patted Ozga down for weapons, handcuffed him, and secured him
in the back of the police squad car. Ozga told Officer Elliot
that he needed to call his wife Robin, and Officer Elliot
said the police would do so. According to Ozga, Officer
Elliot twice advised him that he was under arrest and did so
despite Ozga's protest that he had not done anything
wrong. See Doc. #23-2 at 4; Doc. #29-2 at 10-14, 18;
Doc. #29-4 at 5; Doc. #30 at 4-5.
officer--Officer Jeremy Busa, who is also another named
defendant in this action--was assigned to supervise Ozga
while he sat in the police car. When Ozga asked Officer Busa
about calling his wife, Officer Busa allegedly replied,
" Why don't you just shut up and sit there."
Doc. #29-2 at 15; Doc. #30 at 5.
remained detained in the car for about 20 minutes. During
that time he saw paramedics arrive and then remove Joseph
(who appeared to be still breathing) on a stretcher from the
home. Doc. #23-2 at 4; Doc. #29-2 at 18-19; Doc. #30 at 5.
Mark Beal--the last of the four defendants sued by Ozga in
this action--arrived on the scene and asked the other
officers to take Ozga out of the car. The officers let Ozga
out and removed the
handcuffs. See Doc. #29-2 at 22. At no time was Ozga
subject again to any physical restraint by the police.
Beal then told Ozga that he was going to do a gunshot residue
(GSR) test on Ozga's hands, to which Ozga consented. Doc.
#23-2 at 5; Doc. #29-2 at 22-23. Detective Beal swabbed
Ozga's fingers, and Lieutenant Michael Shanley came over
and asked Ozga what had happened. Doc. #29-2 at 23-24. After
Ozga told Lieutenant Shanley the sequence of events, Shanley
allegedly told him, " You have to go to the police
station and give a statement." Doc. #29-2 at 24.
According to Ozga, Lieutenant Shanley " [i]nsisted I go
give a statement." Ibid.; see also Doc. #29-4
at 5 (" I was told by Shanley I must go with Beal to
give a statement at the police station." ). Lieutenant
Shanley said that Detective Beal would drive Ozga to the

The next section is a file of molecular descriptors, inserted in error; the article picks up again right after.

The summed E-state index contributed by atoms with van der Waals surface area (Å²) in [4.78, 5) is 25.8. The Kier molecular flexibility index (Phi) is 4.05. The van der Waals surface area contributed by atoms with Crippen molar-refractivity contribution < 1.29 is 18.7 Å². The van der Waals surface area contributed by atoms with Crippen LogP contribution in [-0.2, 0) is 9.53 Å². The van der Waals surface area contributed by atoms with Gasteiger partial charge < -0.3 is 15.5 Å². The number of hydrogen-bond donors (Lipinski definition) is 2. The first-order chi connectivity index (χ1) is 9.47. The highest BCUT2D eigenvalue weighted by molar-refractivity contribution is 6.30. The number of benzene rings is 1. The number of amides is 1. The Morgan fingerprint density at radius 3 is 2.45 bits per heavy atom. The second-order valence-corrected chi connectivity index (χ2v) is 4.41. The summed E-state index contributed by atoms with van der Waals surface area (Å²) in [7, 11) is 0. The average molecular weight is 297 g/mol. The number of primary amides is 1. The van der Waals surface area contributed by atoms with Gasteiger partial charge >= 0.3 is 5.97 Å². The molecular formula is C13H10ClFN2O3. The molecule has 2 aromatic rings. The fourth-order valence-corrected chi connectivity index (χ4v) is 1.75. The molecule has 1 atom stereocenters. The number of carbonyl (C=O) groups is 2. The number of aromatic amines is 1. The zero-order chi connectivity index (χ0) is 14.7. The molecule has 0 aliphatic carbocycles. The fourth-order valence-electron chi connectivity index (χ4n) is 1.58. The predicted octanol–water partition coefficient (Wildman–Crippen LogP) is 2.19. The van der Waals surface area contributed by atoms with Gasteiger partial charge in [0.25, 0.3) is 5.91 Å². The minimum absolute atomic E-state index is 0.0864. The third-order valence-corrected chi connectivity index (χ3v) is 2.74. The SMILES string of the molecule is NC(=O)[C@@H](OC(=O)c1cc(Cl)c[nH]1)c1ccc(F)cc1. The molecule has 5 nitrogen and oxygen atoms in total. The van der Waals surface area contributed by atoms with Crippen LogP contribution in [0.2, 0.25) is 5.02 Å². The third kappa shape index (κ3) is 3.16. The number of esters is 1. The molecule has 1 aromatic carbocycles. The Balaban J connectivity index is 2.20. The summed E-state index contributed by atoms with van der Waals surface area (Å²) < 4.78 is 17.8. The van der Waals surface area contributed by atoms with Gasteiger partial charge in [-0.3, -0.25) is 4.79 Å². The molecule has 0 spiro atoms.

station and take his statement.
En Route to and at the Southington Police Station
rode in the front seat of Detective Beal's police car to
the Southington police station. He remained without handcuffs
or any physical restraint throughout the car ride. Doc. #23-2
at 5; Doc. #29-2 at 25. During the drive to the station,
Detective Beal allegedly said to Ozga that he knew that Ozga
had not shot the gun because the GSR test came back negative.
Id. at 26. When Ozga asked what Beal thought had
happened, Detective Beal responded, " Your son got
caught stealing, he got pissed off, went downstairs and shot
arriving at the police station, Ozga remained without any
kind of physical restraint, and he walked alongside Detective
Beal without any physical contact to an interview room. Doc.
#29-2 at 25. Detective Beal showed Ozga into an interview
room, which was video-equipped to record all the subsequent
events that took place that afternoon in the room. A DVD of
the video-recording is a part of the summary judgment record
that I have reviewed. Doc. #23-25.
after Ozga arrived with Detective Beal at the interview room,
Detective Beal left the room and returned with a consent form
for the GSR test that had been administered at Ozga's
home. Detective Beal stated, " I took it, you consented
to it, you allowed me to take it. This is just the form that
we use. I didn't have one of these forms out in the
field." Exh. M (2:20). Detective Beal read the consent
form aloud to Ozga, and Ozga agreed and signed the form as
reflected on the video. See also Doc. #23-24 at 2
Beal then interviewed Ozga for about an hour-and-a-half from
approximately 3:25 p.m. to 4:55 p.m. Doc. #29-2 at 28-29;
Exh. M (2:25-3:55). Throughout the video, the door of the
interview room remained closed except as one or more officers
or Ozga himself went in and out. Ozga was not in handcuffs,
and there were no actions taken by any police officers to
restrain his movements in the room. Ozga was not told that he
was under arrest or read any Miranda rights.
shown in the video, Ozga was seated next to Detective Beal at
a computer terminal for the purpose of generating a written
statement, and the computer monitor was turned so that Ozga
could simultaneously see what Detective Beal was typing. The
resulting written statement is part of the summary judgment
record. Doc. #23-15.
Detective Beal began typing the first paragraph of Ozga's
statement, Ozga silently read what was on the screen and
added additional information for purposes of composing his
statement. For example, Detective Beal typed the following:
" My name is Edward . . ." and Ozga confirmed the
spelling of his last name, " O-Z-G-A." See
Exh. M (2:23).
Beal proceeded to interview Ozga in this manner and
simultaneously type his statement on the computer. Ozga
recounted the day's events to Beal who wrote down his
words and read them back to him to ensure that they were
accurate. When Ozga finished telling what happened, Detective
Beal asked him to review the full written statement so he
could correct any errors or omissions. Detective Beal then
read the entire statement aloud to Ozga. Exh. M (3:08). This
included an out-loud reading ...